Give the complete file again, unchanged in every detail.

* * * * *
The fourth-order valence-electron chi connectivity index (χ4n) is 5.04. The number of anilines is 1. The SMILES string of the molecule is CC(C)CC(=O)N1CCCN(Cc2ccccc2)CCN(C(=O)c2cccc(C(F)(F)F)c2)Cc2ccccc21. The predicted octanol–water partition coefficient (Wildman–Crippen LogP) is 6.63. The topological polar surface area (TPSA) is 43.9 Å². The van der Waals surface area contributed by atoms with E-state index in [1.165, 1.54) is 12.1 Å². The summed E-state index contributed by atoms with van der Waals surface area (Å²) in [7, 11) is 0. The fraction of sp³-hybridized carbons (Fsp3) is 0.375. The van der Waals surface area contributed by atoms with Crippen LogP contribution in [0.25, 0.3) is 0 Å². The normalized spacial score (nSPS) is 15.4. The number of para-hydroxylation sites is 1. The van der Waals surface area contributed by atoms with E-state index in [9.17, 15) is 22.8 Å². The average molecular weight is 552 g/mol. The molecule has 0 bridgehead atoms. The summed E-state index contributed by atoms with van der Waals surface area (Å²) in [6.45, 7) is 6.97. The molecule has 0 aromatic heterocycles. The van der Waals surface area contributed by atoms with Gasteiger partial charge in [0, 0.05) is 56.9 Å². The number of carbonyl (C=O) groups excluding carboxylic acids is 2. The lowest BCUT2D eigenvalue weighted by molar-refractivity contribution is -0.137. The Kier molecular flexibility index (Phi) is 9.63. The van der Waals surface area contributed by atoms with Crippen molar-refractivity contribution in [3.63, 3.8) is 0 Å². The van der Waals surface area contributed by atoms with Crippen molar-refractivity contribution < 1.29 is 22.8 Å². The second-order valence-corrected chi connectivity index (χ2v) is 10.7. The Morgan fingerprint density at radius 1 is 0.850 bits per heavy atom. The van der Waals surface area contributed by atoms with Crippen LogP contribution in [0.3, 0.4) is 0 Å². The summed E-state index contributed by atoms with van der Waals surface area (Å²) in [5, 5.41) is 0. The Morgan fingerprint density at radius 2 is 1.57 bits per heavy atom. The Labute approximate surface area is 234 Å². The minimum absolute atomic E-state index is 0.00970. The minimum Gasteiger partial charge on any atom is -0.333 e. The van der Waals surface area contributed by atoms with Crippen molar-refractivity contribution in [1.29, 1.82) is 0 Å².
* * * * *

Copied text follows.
The fourth-order valence-electron chi connectivity index (χ4n) is 5.04. The number of anilines is 1. The SMILES string of the molecule is CC(C)CC(=O)N1CCCN(Cc2ccccc2)CCN(C(=O)c2cccc(C(F)(F)F)c2)Cc2ccccc21. The predicted octanol–water partition coefficient (Wildman–Crippen LogP) is 6.63. The topological polar surface area (TPSA) is 43.9 Å². The van der Waals surface area contributed by atoms with E-state index in [1.165, 1.54) is 12.1 Å². The summed E-state index contributed by atoms with van der Waals surface area (Å²) in [7, 11) is 0. The fraction of sp³-hybridized carbons (Fsp3) is 0.375. The van der Waals surface area contributed by atoms with Crippen LogP contribution in [0.25, 0.3) is 0 Å². The normalized spacial score (nSPS) is 15.4. The number of para-hydroxylation sites is 1. The van der Waals surface area contributed by atoms with E-state index in [9.17, 15) is 22.8 Å². The average molecular weight is 552 g/mol. The molecule has 0 bridgehead atoms. The summed E-state index contributed by atoms with van der Waals surface area (Å²) in [6.45, 7) is 6.97. The molecule has 0 aromatic heterocycles. The van der Waals surface area contributed by atoms with Gasteiger partial charge in [0, 0.05) is 56.9 Å². The number of carbonyl (C=O) groups excluding carboxylic acids is 2. The lowest BCUT2D eigenvalue weighted by molar-refractivity contribution is -0.137. The Kier molecular flexibility index (Phi) is 9.63. The van der Waals surface area contributed by atoms with Crippen molar-refractivity contribution in [3.63, 3.8) is 0 Å². The van der Waals surface area contributed by atoms with Crippen molar-refractivity contribution < 1.29 is 22.8 Å². The second-order valence-corrected chi connectivity index (χ2v) is 10.7. The Morgan fingerprint density at radius 1 is 0.850 bits per heavy atom. The van der Waals surface area contributed by atoms with Crippen LogP contribution in [0.3, 0.4) is 0 Å². The summed E-state index contributed by atoms with van der Waals surface area (Å²) in [5, 5.41) is 0. The Morgan fingerprint density at radius 2 is 1.57 bits per heavy atom. The Labute approximate surface area is 234 Å². The minimum absolute atomic E-state index is 0.00970. The minimum Gasteiger partial charge on any atom is -0.333 e. The van der Waals surface area contributed by atoms with Crippen molar-refractivity contribution in [1.29, 1.82) is 0 Å².